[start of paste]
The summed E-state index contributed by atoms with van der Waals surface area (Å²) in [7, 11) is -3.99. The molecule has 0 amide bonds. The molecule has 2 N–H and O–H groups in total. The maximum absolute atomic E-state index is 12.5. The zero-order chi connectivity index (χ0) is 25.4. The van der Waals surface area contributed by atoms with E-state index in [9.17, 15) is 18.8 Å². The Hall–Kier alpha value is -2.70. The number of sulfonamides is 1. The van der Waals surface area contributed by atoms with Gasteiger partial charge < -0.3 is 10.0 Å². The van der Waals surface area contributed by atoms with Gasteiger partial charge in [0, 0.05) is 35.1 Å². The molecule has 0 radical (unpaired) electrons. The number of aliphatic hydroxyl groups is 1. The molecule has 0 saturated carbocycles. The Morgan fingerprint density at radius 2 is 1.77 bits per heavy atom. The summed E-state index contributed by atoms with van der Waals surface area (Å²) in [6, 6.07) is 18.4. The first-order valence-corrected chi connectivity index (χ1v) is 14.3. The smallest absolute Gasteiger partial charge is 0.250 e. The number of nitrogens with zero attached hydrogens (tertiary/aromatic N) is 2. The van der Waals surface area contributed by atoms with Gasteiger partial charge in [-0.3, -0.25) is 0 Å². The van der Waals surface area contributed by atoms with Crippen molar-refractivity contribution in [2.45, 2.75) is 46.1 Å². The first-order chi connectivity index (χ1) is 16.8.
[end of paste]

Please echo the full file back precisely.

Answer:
The summed E-state index contributed by atoms with van der Waals surface area (Å²) in [7, 11) is -3.99. The molecule has 0 amide bonds. The molecule has 2 N–H and O–H groups in total. The maximum absolute atomic E-state index is 12.5. The zero-order chi connectivity index (χ0) is 25.4. The van der Waals surface area contributed by atoms with E-state index in [9.17, 15) is 18.8 Å². The Hall–Kier alpha value is -2.70. The number of sulfonamides is 1. The van der Waals surface area contributed by atoms with Gasteiger partial charge < -0.3 is 10.0 Å². The van der Waals surface area contributed by atoms with Gasteiger partial charge in [0, 0.05) is 35.1 Å². The molecule has 0 radical (unpaired) electrons. The number of aliphatic hydroxyl groups is 1. The molecule has 0 saturated carbocycles. The Morgan fingerprint density at radius 2 is 1.77 bits per heavy atom. The summed E-state index contributed by atoms with van der Waals surface area (Å²) in [6, 6.07) is 18.4. The first-order valence-corrected chi connectivity index (χ1v) is 14.3. The smallest absolute Gasteiger partial charge is 0.250 e. The number of nitrogens with zero attached hydrogens (tertiary/aromatic N) is 2. The van der Waals surface area contributed by atoms with Gasteiger partial charge in [-0.3, -0.25) is 0 Å². The van der Waals surface area contributed by atoms with Crippen molar-refractivity contribution in [2.45, 2.75) is 46.1 Å². The first-order chi connectivity index (χ1) is 16.8.